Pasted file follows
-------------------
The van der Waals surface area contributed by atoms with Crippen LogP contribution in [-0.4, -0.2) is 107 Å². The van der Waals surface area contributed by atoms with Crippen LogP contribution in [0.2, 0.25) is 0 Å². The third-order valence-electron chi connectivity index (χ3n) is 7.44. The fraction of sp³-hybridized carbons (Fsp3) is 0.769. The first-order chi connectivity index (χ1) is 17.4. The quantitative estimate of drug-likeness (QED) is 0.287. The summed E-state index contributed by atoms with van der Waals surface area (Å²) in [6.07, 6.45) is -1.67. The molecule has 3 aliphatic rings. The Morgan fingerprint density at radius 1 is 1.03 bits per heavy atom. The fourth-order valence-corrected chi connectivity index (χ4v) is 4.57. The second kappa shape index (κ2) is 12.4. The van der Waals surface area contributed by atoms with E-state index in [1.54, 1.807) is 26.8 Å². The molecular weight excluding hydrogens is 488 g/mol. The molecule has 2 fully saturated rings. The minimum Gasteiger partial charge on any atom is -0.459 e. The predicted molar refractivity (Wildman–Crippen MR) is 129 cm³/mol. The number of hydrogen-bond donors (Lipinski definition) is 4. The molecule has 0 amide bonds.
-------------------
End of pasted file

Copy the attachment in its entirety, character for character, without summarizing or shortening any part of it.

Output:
The van der Waals surface area contributed by atoms with Crippen LogP contribution in [-0.4, -0.2) is 107 Å². The van der Waals surface area contributed by atoms with Crippen LogP contribution in [0.2, 0.25) is 0 Å². The third-order valence-electron chi connectivity index (χ3n) is 7.44. The fraction of sp³-hybridized carbons (Fsp3) is 0.769. The first-order chi connectivity index (χ1) is 17.4. The quantitative estimate of drug-likeness (QED) is 0.287. The summed E-state index contributed by atoms with van der Waals surface area (Å²) in [6.07, 6.45) is -1.67. The molecule has 3 aliphatic rings. The Morgan fingerprint density at radius 1 is 1.03 bits per heavy atom. The fourth-order valence-corrected chi connectivity index (χ4v) is 4.57. The second kappa shape index (κ2) is 12.4. The van der Waals surface area contributed by atoms with E-state index in [1.54, 1.807) is 26.8 Å². The molecular weight excluding hydrogens is 488 g/mol. The molecule has 2 fully saturated rings. The minimum Gasteiger partial charge on any atom is -0.459 e. The predicted molar refractivity (Wildman–Crippen MR) is 129 cm³/mol. The number of hydrogen-bond donors (Lipinski definition) is 4. The molecule has 0 amide bonds.